Nevertheless, you can travel round the 6 kilometre perimeter and look inwards. I did this on the east, north and west sides. The main road is to the south.
pied cuckoo in the shade
pied cuckoo in the open
These birds are not interested in houses and keep to trees. Their habits remind me more of Spanish sparrow and of desert sparrow.
view of the farm from the east side
After the tree I continued round the northern perimeter. This side of the farm is most cut and fallow at the moment. It is attracting species that like drier terrain than the rest of the farm.
It was here I observed my first tawny pipit in Oman. Luckily it was standing on a high stone otherwise it would not have been seen from the perimeter.
I had only seen one northern wheatear since arriving in Oman but there were four of them visible over the fence on the east side.
Although I only counted about 150 yellow wagtail from the side, I am sure the farm must have more than a thousand.
It would be a major job recording all the different sub-species present.
yellow wagtail (feldegg)
The birds of prey were varied. I saw two greater spotted eagle, an eastern imperial eagle, four marsh harrier and two common kestrel.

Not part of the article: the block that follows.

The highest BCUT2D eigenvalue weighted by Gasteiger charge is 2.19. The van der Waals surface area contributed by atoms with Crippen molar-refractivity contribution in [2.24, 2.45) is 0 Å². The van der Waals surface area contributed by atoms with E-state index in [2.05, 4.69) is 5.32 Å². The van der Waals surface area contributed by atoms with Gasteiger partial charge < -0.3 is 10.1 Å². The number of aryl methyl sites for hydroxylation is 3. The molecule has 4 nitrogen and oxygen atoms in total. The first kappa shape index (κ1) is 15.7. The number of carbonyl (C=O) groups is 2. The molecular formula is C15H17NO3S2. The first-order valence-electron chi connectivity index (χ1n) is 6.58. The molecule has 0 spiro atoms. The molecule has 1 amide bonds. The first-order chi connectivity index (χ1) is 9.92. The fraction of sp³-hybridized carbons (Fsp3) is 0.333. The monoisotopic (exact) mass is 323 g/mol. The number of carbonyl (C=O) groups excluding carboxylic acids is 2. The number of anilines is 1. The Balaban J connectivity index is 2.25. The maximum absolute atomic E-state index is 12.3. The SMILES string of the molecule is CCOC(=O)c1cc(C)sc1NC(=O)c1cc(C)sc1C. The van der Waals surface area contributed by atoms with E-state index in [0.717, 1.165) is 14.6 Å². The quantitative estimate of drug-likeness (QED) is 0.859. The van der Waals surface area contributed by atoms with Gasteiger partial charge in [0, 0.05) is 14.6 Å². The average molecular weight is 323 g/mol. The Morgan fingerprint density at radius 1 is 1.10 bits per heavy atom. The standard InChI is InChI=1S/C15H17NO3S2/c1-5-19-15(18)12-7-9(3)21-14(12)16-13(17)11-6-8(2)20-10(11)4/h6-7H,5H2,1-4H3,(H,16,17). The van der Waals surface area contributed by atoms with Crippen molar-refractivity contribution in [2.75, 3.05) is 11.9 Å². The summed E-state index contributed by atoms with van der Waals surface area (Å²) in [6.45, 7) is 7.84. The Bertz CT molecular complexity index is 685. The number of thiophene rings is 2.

Still on the east side were a flock of resting blue-cheeked bee-eater.
I don't know where this was a mating ritual or a young parakeet being fed by a parent. Certainly doves do this as a mating ritual. This action was repeated several times.
Tens of barn swallow were observed on the west side.
aucheri - Asian grey shrike
Unfortunately no sociable lapwing were observed but they must surely come soon. Now Jarziz farm is closed, Sawnout farm is there main wintering option in Dhofar.
East Khawr (Khawr Dahariz to those of us who live in Salalah) is very close to Sawnout farm. Before going to the farm I paid my daily visit to the khawr.
I din't notice any radical change again. There was a very nice grey plover among the hundreds of waders.
Kentish plover in breeding plumage
Two male Kentish plover were in full breeding plumage. I don't know when the local breeding season for this bird is but I'll look out to see if more change.
frontal view of Kentish plover
Last time I blogged on east Khawr I noticed how a curlew sandpiper was adrift from the main body of waders. This time I noticed several of them in the wet sand rather than in the shallow water seeking out food. It looks like its normal species behaviour after all.